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Posted on 05/26/2016 14:41 PM (News.va)
(Vatican Radio) Pope Francis delivered the homily at Mass being celebrated on the steps of Rome's cathedral Basilica of St. John Lateran on Thursday, to mark the Solemnity of the Most Holy Body and Blood of Our Lord. Below, please find the full text of the Holy Father's prepared remarks, in their official English translation.
« Do this in remembrance of me » (1 Cor 11 :24-25).
Twice the Apostle Paul, writing to the community in Corinth, recalls this command of Jesus in his account of the institution of the Eucharist. It is the oldest testimony we have to the words of Christ at the Last Supper.
“Do this”. That is, take bread, give thanks and break it; take the chalice, give thanks, and share it. Jesus gives the command to repeat this action by which he instituted the memorial of his own Pasch, and in so doing gives us his Body and his Blood. This action reaches us today: it is the “doing” of the Eucharist which always has Jesus as its subject, but which is made real through our poor hands anointed by the Holy Spirit.
“Do this”. Jesus on a previous occasion asked his disciples to “do” what was so clear to him, in obedience to the will of the Father. In the Gospel passage that we have just heard, Jesus says to the disciples in front of the tired and hungry crowds: “Give them something to eat yourselves” (Lk 9:13). Indeed, it is Jesus who blesses and breaks the loaves and provides sufficient food to satisfy the whole crowd, but it is the disciples who offer the five loaves and two fish. Jesus wanted it this way: that, instead of sending the crowd away, the disciples would put at his disposal what little they had. And there is another gesture: the pieces of bread, broken by the holy and venerable hands of Our Lord, pass into the poor hands of the disciples, who distribute these to the people. This too is the disciples “doing” with Jesus; with him they are able to “give them something to eat”. Clearly this miracle was not intended merely to satisfy hunger for a day, but rather it signals what Christ wants to accomplish for the salvation of all mankind, giving his own flesh and blood (cf. Jn 6:48-58). And yet this needs always to happen through those two small actions: offering the few loaves and fish which we have; receiving the bread broken by the hands of Jesus and giving it to all.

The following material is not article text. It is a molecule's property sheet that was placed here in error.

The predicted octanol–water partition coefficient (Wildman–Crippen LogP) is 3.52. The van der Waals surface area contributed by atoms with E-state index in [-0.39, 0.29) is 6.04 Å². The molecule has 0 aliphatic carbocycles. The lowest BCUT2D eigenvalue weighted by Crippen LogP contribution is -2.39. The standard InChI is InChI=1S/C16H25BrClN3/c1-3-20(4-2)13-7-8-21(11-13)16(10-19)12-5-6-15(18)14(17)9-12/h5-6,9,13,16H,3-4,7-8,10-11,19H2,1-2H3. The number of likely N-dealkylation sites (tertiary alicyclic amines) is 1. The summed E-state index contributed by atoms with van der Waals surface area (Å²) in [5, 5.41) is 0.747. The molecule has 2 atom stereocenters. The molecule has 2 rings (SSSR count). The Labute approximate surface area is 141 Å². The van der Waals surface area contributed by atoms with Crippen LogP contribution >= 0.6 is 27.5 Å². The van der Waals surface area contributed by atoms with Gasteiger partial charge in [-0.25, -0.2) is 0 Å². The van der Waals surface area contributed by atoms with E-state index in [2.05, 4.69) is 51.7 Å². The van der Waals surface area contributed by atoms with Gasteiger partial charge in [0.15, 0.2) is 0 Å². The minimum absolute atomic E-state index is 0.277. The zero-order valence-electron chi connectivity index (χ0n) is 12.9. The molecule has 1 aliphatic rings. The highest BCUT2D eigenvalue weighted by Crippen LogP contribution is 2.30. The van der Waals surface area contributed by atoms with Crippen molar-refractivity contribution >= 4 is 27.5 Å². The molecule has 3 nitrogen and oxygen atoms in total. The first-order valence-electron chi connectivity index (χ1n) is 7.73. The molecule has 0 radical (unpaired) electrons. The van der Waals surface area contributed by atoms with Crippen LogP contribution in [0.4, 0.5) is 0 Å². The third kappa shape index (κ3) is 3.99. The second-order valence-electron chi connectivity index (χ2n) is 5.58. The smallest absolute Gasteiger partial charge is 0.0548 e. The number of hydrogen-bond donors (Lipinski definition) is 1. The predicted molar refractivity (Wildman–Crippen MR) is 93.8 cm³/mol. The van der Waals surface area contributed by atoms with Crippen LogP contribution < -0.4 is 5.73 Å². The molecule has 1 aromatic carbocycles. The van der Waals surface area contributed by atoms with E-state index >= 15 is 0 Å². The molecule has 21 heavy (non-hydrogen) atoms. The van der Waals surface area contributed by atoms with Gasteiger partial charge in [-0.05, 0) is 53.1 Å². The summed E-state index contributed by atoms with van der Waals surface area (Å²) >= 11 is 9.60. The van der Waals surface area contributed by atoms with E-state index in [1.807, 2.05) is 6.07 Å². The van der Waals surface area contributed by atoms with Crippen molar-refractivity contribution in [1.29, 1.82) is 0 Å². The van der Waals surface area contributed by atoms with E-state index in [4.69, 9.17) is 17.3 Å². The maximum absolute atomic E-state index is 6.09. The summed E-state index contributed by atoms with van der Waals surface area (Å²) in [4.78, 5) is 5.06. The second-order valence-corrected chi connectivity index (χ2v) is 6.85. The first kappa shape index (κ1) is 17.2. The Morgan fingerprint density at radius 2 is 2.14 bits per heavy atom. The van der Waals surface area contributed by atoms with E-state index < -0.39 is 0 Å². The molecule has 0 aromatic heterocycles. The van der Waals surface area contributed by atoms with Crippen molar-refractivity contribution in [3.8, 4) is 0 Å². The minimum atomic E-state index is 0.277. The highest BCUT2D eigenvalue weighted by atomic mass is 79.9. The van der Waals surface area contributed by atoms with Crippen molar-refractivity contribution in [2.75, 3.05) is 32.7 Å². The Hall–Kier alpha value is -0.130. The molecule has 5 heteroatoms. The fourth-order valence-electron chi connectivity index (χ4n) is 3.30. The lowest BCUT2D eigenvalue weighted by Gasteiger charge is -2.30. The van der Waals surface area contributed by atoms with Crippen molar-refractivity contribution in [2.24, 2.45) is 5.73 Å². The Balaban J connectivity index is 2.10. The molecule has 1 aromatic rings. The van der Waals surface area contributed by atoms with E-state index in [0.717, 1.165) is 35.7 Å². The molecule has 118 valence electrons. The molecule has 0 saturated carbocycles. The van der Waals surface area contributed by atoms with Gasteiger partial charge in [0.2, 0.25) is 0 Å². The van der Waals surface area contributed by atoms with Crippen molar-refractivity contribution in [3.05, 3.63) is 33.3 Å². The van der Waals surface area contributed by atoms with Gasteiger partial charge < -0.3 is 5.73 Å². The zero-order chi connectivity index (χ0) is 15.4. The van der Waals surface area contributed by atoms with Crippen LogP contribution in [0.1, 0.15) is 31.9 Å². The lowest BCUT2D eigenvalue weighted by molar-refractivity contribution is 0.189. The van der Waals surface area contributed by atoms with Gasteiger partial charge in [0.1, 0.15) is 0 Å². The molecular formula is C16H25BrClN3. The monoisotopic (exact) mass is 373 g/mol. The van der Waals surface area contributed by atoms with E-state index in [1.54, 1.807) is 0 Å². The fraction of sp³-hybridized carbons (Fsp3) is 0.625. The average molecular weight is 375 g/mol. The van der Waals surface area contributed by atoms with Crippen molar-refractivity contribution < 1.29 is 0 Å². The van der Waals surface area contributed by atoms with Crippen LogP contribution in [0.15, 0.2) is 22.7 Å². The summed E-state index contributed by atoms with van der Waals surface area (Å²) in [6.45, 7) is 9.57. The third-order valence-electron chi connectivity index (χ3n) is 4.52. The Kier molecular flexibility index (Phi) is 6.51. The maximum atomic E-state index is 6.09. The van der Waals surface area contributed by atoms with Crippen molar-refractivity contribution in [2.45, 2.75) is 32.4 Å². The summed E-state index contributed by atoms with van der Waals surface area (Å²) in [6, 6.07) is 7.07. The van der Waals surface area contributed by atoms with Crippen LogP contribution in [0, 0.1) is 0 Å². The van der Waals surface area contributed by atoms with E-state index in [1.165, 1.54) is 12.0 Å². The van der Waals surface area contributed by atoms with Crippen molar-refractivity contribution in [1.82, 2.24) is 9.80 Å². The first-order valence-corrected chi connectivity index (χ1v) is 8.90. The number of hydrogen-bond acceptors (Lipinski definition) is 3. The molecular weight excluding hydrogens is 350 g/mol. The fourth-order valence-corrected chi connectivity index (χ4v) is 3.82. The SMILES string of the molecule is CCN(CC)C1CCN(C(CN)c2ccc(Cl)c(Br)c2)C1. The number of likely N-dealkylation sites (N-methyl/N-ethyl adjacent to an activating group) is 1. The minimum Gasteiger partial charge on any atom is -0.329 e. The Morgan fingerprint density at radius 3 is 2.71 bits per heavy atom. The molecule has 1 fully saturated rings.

Breaking: this is the other word explaining the meaning of those words: “Do this in remembrance of me”. Jesus was broken; he is broken for us. And he asks us to give ourselves, to break ourselves, as it were, for others. This “breaking bread” became the icon, the sign for recognizing Christ and Christians. We think of Emmaus: they knew him “in the breaking of the bread” (Lk 24:35). We recall the first community of Jerusalem: “They held steadfastly… to the breaking of the bread” (Acts 2:42). From the outset it is the Eucharist which becomes the centre and pattern of the life of the Church. But we think also of all the saints – famous or anonymous – who have “broken” themselves, their own life, in order to “give something to eat” to their brothers and sisters. How many mothers, how many fathers, together with the slices of bread they provide each day on the tables of their homes, have broken their hearts to let their children grow, and grow well! How many Christians, as responsible citizens, have broken their own lives to defend the dignity of all, especially the poorest, the marginalized and those discriminated! Where do they find the strength to do this? It is in the Eucharist: in the power of the Risen Lord’s love, who today too breaks bread for us and repeats: “Do this in remembrance of me”.